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The T Word

Three BBC correspondents were treated horribly in Libya by Khadafi forces. They were beaten, hooded, and subjected to mock executions.

The New York Times headlined its report “3 BBC Journalists Report Being Tortured in Libya.”

It’s noteworthy, and not in a good way, that the Gray Lady got it wrong.

By international treaty–the Convention Against Torture–“torture” is severe mistreatment applied for the purpose of extracting a confession: “any act by which severe pain or suffering, whether physical or mental, is intentionally inflicted on a person for such purposes as obtaining from him or a third person information or a confession.”

The purpose of the treaty is to remove physical and mental mistreatment from the menu of permitted prosecutorial techniques, and discourage the formation of a state justice apparatus reliant upon extorted and often false testimony.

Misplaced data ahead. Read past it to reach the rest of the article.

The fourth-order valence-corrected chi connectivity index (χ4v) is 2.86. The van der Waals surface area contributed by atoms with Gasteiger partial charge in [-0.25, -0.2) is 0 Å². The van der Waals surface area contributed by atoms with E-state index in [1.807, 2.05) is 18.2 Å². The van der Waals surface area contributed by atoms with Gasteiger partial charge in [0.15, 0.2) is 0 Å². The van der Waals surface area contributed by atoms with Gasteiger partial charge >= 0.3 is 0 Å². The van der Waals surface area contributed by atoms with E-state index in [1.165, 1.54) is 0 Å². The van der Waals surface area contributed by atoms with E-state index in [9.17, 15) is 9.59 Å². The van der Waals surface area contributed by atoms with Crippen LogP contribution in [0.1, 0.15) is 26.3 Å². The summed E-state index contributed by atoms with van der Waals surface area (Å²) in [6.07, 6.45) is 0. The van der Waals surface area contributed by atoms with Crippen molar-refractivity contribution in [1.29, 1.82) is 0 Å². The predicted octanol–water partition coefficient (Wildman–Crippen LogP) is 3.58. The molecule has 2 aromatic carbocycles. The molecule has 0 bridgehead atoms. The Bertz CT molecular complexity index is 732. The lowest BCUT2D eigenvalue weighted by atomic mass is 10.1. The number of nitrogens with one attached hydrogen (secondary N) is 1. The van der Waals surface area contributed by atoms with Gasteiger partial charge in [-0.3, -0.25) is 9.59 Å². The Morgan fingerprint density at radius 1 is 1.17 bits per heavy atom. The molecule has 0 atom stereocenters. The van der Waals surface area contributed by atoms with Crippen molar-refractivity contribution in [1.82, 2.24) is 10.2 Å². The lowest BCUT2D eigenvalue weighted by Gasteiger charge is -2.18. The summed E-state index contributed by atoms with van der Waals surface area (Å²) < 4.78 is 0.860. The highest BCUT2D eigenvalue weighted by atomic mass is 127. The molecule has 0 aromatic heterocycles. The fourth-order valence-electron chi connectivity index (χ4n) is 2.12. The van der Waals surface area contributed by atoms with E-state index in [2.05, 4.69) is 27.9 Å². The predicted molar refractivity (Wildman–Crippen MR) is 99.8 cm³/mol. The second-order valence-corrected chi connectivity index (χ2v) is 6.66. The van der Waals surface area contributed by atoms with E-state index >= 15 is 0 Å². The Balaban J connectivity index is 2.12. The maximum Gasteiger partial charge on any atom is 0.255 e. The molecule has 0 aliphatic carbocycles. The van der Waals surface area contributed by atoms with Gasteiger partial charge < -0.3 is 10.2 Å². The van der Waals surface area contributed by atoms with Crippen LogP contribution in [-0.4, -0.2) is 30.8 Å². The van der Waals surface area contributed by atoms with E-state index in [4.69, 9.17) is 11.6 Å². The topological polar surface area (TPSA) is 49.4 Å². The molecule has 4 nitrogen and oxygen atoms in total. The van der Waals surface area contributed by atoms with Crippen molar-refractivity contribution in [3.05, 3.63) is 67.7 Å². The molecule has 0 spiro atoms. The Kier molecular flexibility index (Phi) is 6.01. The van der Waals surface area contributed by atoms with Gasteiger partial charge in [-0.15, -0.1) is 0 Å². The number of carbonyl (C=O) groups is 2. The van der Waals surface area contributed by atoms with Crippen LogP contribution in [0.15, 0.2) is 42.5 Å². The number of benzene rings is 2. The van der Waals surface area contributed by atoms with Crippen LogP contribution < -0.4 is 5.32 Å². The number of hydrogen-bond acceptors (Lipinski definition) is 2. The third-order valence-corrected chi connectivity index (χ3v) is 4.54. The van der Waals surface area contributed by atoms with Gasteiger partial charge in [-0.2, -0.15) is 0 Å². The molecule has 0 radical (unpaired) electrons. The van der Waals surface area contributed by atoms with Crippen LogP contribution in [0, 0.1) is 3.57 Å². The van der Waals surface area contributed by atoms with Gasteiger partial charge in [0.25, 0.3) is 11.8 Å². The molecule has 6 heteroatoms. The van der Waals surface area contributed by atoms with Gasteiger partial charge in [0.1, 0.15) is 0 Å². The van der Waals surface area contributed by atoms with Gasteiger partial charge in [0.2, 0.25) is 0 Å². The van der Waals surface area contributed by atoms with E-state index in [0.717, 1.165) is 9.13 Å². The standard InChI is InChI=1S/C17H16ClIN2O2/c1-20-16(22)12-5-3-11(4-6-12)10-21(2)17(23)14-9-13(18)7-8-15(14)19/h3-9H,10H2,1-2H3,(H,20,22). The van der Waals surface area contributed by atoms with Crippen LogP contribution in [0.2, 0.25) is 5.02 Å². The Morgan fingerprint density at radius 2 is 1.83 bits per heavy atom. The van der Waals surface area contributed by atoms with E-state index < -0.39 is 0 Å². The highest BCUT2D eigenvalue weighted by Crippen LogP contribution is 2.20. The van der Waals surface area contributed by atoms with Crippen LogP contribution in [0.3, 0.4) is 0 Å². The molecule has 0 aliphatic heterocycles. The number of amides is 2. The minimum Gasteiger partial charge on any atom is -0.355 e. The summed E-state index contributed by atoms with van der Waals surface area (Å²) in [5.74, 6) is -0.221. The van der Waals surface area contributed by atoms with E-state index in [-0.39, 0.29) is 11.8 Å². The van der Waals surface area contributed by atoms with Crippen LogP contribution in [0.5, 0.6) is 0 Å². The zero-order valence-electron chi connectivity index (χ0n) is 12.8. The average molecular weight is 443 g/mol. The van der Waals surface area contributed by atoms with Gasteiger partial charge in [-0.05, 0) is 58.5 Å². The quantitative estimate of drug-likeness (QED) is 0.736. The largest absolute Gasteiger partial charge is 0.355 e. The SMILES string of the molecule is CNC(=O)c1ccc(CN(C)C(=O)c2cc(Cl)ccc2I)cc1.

The BBC journalists were beaten and terrorized in order to intimidate them, not to extract a confession.

What they endured was “cruel, inhuman or degrading treatment or punishment”–mistreatment that is specifically exempted from the Convention Against Torture.

Apparently as long as government incentives to abuse prisoners to extract confessions were removed, the governments that signed the Convention were unwilling to provide the same protections against abuse to detainees if it was motivated by the perceived needs for prison discipline, or as a simple exercise in recreational sadism.

It’s also the kind of treatment that is applied ad nauseum in US-run detention facilities overseas.

Bradley Manning is being tortured: he is being mistreated in order to compel him to confess and, presumably, implicate Julian Assange.

The New York Times hasn’t deemed it fit to characterize the conditions of Bradley Manning’s detention as “torture”.

Maybe that’s why it’s so sloppy with its use of the term.

PETER LEE edits China Matters.

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Peter Lee edits China Matters and writes about Asia for CounterPunch.  

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